The consequences of disconnecting Russia from SWIFT are described
Disconnecting Russia from the system of international bank transfers SWIFT is a "super-sanction" that the West has been threatening the Kremlin with since 2014. According to the British magazine The Economist, economic influencing Moscow is considered the only instrument of response to Russia's invasion of Ukraine, because neither the United States nor NATO as a whole will fight for the interests of Kiev. However, the possible disconnection of the Russian banking system from SWIFT is not as simple as it might seem at first glance.
This measure is called the "mother of all sanctions" in the West. Thanks to SWIFT, 200 countries and more than 11 thousand banks around the planet conduct billions of transactions every day. In 2018, under pressure from the United States, Iran was cut off from international bank transfers. The world financial system has hardly felt the consequences of such a step. If Russia is disconnected from SWIFT, the West will inevitably feel the bitterness of ill-considered decisions.
SWIFT itself will be a big obstacle on the way to such a step. This community, headquartered in Belgium, once made a commitment to remain politically neutral. However, let's say that Washington still managed to achieve its goal, and the international payment system no longer works on the territory of the Russian Federation. What will be the consequences for Russia itself and for the West?
Disappointment will come almost immediately when it becomes clear that the Russian financial system has not collapsed and continues to work. Moscow has been intimidated by being cut off from SWIFT since 2014, and has had ample time to prepare. The country's central bank has developed the Financial Messaging System (FMS), which is a kind of analogue of SWIFT. Yes, it did not receive the same distribution in the world, but it is quite enough for the functioning of banks within the country, the British edition emphasizes.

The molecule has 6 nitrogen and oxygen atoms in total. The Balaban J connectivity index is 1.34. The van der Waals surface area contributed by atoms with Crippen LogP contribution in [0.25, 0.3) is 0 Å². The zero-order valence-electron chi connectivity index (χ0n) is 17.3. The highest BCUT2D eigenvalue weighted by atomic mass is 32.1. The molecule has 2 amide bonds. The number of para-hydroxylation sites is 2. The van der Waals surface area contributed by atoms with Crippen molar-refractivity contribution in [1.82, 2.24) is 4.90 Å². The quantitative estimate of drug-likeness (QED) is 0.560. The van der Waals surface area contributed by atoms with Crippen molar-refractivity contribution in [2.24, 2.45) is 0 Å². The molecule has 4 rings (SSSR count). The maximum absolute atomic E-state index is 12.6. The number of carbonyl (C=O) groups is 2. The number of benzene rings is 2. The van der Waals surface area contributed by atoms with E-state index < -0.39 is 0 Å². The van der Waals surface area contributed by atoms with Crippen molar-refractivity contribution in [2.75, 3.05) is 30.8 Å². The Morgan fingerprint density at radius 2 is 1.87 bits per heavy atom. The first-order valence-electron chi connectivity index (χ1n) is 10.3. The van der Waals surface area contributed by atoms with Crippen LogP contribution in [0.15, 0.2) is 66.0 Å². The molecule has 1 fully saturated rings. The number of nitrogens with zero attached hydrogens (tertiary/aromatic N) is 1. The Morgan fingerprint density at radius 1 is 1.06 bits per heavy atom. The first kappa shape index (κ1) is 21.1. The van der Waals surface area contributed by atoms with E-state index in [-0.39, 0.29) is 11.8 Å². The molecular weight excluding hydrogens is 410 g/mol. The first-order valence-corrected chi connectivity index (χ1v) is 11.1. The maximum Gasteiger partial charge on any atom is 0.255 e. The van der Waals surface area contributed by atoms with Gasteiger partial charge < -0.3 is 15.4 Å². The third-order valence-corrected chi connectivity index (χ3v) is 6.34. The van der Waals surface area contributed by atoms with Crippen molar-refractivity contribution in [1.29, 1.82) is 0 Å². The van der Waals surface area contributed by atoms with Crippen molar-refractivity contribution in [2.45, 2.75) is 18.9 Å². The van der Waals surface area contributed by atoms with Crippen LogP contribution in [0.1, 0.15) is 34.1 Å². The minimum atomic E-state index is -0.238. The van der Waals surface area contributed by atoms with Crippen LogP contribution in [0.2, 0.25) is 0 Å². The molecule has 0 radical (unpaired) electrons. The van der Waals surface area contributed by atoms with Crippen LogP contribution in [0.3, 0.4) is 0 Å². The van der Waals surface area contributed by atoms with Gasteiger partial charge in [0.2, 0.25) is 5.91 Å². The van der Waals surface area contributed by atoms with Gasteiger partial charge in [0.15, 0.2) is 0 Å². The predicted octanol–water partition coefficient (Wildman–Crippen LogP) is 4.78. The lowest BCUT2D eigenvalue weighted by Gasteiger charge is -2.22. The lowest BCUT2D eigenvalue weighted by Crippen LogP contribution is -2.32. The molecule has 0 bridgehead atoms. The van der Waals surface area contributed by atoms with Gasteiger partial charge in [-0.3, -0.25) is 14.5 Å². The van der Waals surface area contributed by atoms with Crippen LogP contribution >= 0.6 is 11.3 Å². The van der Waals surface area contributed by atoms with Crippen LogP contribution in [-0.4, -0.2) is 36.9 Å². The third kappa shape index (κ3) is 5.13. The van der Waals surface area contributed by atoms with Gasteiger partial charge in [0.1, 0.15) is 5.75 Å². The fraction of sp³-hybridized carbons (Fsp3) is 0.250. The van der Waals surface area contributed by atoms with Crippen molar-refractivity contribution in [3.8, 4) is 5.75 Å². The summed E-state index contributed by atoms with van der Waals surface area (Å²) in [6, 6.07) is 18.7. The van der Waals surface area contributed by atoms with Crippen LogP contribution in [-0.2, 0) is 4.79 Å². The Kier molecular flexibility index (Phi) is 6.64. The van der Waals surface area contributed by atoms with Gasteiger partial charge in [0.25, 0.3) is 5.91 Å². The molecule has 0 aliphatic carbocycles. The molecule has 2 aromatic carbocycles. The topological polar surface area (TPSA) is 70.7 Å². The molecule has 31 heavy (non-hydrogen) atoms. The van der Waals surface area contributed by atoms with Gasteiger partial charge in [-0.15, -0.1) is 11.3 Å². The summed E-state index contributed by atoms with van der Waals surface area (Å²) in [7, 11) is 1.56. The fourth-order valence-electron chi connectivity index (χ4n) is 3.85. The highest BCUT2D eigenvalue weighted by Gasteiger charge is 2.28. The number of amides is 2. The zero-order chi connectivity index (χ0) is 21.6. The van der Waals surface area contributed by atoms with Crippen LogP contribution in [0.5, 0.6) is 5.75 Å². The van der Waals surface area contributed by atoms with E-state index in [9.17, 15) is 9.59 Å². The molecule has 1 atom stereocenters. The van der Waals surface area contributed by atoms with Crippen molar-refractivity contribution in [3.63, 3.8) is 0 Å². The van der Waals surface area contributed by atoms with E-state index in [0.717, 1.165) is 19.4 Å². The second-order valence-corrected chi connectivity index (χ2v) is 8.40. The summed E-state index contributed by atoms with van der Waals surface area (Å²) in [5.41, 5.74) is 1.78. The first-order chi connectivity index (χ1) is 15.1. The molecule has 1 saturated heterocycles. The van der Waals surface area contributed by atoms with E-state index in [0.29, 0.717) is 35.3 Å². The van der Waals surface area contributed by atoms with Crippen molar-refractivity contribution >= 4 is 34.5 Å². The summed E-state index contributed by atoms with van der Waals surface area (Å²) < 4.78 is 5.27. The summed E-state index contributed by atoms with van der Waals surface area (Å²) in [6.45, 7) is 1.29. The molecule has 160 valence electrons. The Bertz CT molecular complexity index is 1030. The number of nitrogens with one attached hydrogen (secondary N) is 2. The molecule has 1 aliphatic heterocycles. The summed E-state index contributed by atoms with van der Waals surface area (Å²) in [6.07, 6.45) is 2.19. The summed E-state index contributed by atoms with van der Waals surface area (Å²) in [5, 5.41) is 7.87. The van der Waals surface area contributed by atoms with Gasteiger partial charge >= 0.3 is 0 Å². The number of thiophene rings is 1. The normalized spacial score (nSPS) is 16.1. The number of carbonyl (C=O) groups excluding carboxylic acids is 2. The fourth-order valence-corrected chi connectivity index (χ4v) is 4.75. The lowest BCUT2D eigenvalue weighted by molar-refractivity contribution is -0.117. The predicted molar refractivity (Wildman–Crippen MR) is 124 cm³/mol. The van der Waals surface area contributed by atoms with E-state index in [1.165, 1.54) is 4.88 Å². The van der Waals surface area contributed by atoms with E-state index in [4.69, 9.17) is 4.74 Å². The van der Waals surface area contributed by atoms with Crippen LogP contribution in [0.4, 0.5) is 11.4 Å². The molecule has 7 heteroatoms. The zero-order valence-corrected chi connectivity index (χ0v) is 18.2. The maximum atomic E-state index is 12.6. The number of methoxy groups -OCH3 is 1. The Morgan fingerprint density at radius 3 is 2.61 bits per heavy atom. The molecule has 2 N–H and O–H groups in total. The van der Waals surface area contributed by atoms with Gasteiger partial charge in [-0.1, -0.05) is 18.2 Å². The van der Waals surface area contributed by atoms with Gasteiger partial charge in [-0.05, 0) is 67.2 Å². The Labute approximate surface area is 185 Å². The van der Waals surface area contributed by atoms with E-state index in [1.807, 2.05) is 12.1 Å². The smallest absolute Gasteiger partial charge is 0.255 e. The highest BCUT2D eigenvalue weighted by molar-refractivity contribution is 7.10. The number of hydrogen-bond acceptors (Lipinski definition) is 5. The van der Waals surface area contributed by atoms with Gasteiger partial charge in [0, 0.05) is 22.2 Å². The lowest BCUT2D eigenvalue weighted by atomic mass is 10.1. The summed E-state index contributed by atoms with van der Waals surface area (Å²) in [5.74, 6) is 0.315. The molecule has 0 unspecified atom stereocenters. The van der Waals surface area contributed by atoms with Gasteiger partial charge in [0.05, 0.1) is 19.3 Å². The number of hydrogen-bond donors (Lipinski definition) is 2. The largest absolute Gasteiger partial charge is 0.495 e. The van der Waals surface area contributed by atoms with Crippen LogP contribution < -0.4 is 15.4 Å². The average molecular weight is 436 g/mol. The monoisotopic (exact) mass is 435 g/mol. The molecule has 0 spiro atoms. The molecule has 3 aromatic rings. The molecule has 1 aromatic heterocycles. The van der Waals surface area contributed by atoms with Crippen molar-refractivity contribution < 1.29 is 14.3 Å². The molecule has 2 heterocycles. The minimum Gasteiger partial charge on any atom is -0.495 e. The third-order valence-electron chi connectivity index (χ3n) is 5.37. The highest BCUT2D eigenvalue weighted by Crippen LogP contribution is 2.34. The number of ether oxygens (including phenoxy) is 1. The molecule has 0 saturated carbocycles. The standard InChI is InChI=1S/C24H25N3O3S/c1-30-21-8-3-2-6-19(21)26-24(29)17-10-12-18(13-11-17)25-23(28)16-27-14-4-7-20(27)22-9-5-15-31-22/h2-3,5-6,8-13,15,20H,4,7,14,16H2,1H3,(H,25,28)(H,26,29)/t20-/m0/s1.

At the same time, Moscow's many commercial partners will feel the consequences of disconnecting Russia from SWIFT. For the European Union, the Russian Federation is in fifth place in terms of trade, and the actual volume of payment claims of European banks to their Russian counterparties is more than $ 50 billion. Add to this the EU's dependence on energy resources from Russia, which provides 35% of all the needs of the Old World.
The disconnection of Moscow from SWIFT will negatively affect the United States, or rather, its omnipotent dollar. The emergence of alternative payment systems in Europe and Asia, which will be necessary for trade with Russia, will dramatically weaken the influence of the American currency in the world. China will pose a particular threat to Washington, which will unequivocally regard the SWIFT blocking in Russia as a "dress rehearsal" for an economic war against itself. According to The Economist, Beijing's existing CIPS interbank transfer system will have every chance of becoming, if not a global replacement for SWIFT, then at least its dangerous competitor, not only in Russia, but also in the European Union.
- Photos used: collage "Reporter"